At block 158, it is sensed by the anchor, for example via the depth sensor 41′ of FIG. 3, whether the anchor 10′ is at a depth greater that fifty feet. If the depth is greater than fifty feet, it is then sensed at block 160 whether the depth rate of increase is greater than 0.05 feet per second. If the depth rate of increase is greater than 0.05 feet per second, it is then sensed at block 162 whether the depth is greater than four hundred feet. If the depth is greater than four hundred feet, then the deployment is of a type described for deep depths in conjunction with FIG. 7. As described above in conjunction with FIG. 3, the front ballast tank (e.g., 49′ of FIG. 3) can begin filling via a pressure-released poppet valve as the anchor 10′ descends through the water.

If the depth is greater than four hundred feet, at block 164, the mid-water floats 16a′, 16b′ (FIGS. 2 and 3) are released, for example, by the release mechanism 80′ of FIGS. 5 and 5A, which can be, as described above, released by mechanical means by a tug on the cord 82′ by the tether cable 12b′. As described above in conjunction with FIG. 3, the front ballast tank (e.g., 49′, FIG. 3) can be approximately full at the time that the mid-water floats are released.

At block 166, the braking force applied by the brakes 100a′, 100b′ (FIG. 4) to the capstan 102′ (FIG. 4) is set to zero. At this time, the riser cable 12a′ (FIGS. 2 and 3) begins to deploy via the capstan 30′ due to the positive buoyancy of the mid-water floats 16a′, 16b′. The brakes 100a′, 100b′ can come under control of the electronic assembly 40′ upon sensing the deployment of the mid-water floats, for example, via the release sensor 84′ of FIG. 5A.

At block 168, it is again sensed whether the depth rate of increase of the anchor 10′ is greater than 0.05 feet per second. If the depth rate of increase is greater than 0.05 feet per second, then at block 170, via the rotation sensor 104′ of FIG. 6 or via the payout length sensor 106′ of FIG. 6, it is detected via the electronic assembly 40′ of FIG. 3 whether the payout rate of the riser cable 12a′ (FIG. 2) is less than 0.1 feet per second. If the payout rate of the riser cable 12a′ is not less than 0.1 feet per second, then at block 172 it is detected whether the payout rate of the riser cable 12a′ is greater than one foot per second. If the payout rate of the riser cable 12a′ is greater than one foot per second, then at block 174 it is detected whether the payout rate of the riser cable 12a′ is greater than five feet per second. If the payout rate of the riser cable 12a′ is not greater than five feet per second, then the process returns to block 168.

If at block 170, the payout rate of the riser cable 12a′ is less than 0.1 feet per second, then the braking force applied by the brakes 100a′, 100b′ (FIG. 4) to the capstan 102′ is set to zero at block 176, and the process returns to block 168.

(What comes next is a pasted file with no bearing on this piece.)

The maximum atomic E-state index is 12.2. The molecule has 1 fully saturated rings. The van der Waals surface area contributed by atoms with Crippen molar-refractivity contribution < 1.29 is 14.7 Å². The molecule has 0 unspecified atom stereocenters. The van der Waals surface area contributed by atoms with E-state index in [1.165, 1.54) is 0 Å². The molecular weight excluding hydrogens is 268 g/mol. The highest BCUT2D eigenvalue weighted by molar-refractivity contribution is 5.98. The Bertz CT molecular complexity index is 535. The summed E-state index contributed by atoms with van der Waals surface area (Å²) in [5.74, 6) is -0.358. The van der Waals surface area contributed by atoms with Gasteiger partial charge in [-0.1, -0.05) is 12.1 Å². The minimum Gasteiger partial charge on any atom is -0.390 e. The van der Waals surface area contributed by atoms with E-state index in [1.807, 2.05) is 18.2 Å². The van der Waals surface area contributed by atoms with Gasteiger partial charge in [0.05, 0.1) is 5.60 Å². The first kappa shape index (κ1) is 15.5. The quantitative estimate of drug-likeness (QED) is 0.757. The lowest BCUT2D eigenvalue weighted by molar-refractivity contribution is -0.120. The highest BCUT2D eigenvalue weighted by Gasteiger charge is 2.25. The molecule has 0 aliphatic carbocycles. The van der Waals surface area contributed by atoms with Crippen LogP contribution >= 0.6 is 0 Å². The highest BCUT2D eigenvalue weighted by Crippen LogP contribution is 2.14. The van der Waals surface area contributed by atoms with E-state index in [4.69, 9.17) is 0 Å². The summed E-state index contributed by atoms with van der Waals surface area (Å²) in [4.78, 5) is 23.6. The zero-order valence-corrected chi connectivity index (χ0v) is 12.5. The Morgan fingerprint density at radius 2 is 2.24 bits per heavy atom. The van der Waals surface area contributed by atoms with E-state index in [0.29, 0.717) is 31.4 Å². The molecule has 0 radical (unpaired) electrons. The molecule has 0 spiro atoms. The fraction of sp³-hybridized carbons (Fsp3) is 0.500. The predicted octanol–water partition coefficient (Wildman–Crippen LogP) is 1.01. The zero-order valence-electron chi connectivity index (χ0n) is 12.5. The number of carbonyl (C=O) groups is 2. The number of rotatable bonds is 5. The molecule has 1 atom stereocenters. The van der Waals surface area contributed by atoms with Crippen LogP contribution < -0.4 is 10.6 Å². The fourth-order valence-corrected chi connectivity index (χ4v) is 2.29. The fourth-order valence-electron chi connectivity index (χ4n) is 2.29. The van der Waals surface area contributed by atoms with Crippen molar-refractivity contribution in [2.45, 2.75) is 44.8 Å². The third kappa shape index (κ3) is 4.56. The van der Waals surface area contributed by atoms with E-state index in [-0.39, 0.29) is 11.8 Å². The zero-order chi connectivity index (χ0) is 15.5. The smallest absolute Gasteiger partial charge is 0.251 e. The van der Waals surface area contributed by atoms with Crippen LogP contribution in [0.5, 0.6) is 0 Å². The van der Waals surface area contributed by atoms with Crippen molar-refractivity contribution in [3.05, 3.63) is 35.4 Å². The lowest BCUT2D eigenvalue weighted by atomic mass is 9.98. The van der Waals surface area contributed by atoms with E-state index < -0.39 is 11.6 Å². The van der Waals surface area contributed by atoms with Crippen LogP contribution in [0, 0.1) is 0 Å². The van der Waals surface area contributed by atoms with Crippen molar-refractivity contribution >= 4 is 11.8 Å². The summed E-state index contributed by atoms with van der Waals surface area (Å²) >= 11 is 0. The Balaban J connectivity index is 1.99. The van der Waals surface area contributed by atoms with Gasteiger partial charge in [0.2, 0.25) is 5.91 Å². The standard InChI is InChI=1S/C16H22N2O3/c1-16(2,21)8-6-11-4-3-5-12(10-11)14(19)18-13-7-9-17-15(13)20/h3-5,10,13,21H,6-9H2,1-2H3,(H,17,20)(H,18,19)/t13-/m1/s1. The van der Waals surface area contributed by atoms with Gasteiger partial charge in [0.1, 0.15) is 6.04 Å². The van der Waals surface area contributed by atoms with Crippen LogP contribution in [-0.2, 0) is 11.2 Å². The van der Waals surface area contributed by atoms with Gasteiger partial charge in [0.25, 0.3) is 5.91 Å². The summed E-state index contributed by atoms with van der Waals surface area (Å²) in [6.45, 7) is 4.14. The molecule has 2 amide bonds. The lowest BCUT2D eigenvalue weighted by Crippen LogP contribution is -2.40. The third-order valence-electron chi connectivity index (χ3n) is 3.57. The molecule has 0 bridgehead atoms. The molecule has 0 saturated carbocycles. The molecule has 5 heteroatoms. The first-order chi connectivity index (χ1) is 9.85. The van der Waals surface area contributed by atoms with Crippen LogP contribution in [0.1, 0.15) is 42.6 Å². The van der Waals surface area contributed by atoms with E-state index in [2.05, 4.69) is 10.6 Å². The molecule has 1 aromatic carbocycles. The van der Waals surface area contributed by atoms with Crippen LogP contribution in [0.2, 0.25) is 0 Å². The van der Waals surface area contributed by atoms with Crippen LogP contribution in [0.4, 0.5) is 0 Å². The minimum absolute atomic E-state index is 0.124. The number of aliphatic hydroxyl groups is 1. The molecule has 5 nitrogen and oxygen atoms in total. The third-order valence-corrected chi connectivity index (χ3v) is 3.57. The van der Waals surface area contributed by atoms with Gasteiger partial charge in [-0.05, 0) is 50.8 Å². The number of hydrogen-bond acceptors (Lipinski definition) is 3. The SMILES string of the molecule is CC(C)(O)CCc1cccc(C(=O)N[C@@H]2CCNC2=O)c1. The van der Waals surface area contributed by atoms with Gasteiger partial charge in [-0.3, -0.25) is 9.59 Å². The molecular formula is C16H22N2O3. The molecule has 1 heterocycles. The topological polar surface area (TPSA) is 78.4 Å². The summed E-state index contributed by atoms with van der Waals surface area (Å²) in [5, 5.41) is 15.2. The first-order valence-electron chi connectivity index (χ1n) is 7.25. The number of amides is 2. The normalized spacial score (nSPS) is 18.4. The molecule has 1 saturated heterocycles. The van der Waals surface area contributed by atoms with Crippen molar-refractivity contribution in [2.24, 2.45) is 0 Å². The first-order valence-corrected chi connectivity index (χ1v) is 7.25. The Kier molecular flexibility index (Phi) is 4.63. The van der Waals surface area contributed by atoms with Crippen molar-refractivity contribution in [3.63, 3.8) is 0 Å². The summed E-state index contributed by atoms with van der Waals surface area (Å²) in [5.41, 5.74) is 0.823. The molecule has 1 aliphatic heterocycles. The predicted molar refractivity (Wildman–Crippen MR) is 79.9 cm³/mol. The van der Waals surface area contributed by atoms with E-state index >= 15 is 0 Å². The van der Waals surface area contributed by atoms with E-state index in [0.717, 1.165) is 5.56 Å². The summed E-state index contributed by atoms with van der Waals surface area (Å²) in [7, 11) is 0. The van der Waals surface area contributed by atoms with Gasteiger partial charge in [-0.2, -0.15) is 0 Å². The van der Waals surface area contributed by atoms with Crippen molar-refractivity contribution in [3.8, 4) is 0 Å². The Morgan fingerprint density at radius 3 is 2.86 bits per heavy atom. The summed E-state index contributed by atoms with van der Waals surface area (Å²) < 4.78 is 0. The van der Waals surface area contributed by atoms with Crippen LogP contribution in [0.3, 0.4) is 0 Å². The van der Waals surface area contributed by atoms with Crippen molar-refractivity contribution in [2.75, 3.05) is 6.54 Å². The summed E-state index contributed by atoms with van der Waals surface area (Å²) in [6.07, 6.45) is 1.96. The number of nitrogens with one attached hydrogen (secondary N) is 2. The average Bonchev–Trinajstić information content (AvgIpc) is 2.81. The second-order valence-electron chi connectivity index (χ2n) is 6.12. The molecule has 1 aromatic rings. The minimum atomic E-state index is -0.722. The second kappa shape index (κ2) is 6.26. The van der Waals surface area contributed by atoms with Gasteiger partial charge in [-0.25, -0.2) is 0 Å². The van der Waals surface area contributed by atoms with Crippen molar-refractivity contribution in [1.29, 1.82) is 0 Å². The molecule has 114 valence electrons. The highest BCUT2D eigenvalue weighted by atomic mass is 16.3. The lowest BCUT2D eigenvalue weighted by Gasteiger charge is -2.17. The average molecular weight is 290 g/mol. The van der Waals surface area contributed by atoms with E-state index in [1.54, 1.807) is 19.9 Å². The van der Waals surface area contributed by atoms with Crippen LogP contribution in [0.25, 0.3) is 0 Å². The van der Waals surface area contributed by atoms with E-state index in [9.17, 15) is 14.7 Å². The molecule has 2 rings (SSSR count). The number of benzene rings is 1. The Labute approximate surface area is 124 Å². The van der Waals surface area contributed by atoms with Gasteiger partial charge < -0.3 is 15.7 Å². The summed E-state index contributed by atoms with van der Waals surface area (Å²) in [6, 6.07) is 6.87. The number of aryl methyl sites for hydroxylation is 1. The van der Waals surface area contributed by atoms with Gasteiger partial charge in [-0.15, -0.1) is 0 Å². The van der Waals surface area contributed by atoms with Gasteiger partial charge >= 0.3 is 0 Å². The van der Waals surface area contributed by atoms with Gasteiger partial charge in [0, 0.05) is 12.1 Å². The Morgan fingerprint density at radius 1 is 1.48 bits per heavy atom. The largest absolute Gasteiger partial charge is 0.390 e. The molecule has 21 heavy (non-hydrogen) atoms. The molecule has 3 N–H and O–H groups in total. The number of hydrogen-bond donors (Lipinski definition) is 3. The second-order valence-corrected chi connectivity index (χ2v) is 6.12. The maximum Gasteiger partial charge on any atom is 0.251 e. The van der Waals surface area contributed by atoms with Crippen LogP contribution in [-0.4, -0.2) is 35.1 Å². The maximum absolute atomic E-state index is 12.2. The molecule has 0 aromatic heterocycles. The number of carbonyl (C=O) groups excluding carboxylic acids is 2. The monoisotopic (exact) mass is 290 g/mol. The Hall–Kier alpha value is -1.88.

If at block 172, the payout rate of the riser cable 12a′ is not greater than one foot per second, then the braking force applied by the brakes 100a′, 100b′ (FIG. 4) to the capstan 102′ is reduced at block 178, but not below zero braking force, and the process returns to block 168.

If at block 174, the payout rate of the riser cable 12a′ is greater than five feet per second, then the braking force applied by the brakes 100a′, 10b′ (FIG. 4) to the capstan 102′ is increased at block 180, but not above the highest braking force, and the process returns to block 168.

With the above arrangement, it will be understood that payout rate of the riser cable 12a′ should be held to between one foot per second and five feet per second as the anchor 10′ deploys to its final terminal depth.

At block 162, if the depth is not greater than four hundred feet, the process returns to block 160.

At blocks 160 and 168, if the depth rate is not greater than 0.05 feet per second, i.e., if the anchor 10′ has landed on the bottom of the ocean, then the process continues to block 190 of FIG. 10A.

Referring now to FIG. 10A, the process 150 of FIG. 10 continues at block 190, wherein the rear ballast tanks (e.g., 46a′, 46b′, FIG. 3) are flooded. Block 190 can be achieved via block 160 of FIG. 10, in which case the deployment has occurred in relatively shallow water, e.g., water having a depth less than four hundred feet. Block 190 can also be achieved via block 168 of FIG. 10, in which case the deployment has occurred in relatively deep water, e.g., water having a depth greater than four hundred feet.

The processes blocks of FIG. 10A represent what operations the anchor undertakes when it reaches the ocean bottom, either in shallow water or in deep water.

At block 192, the braking force applied by the brakes 100a′, 100b′ (FIG. 4) to the capstan 102′ (FIG. 4) is set to zero.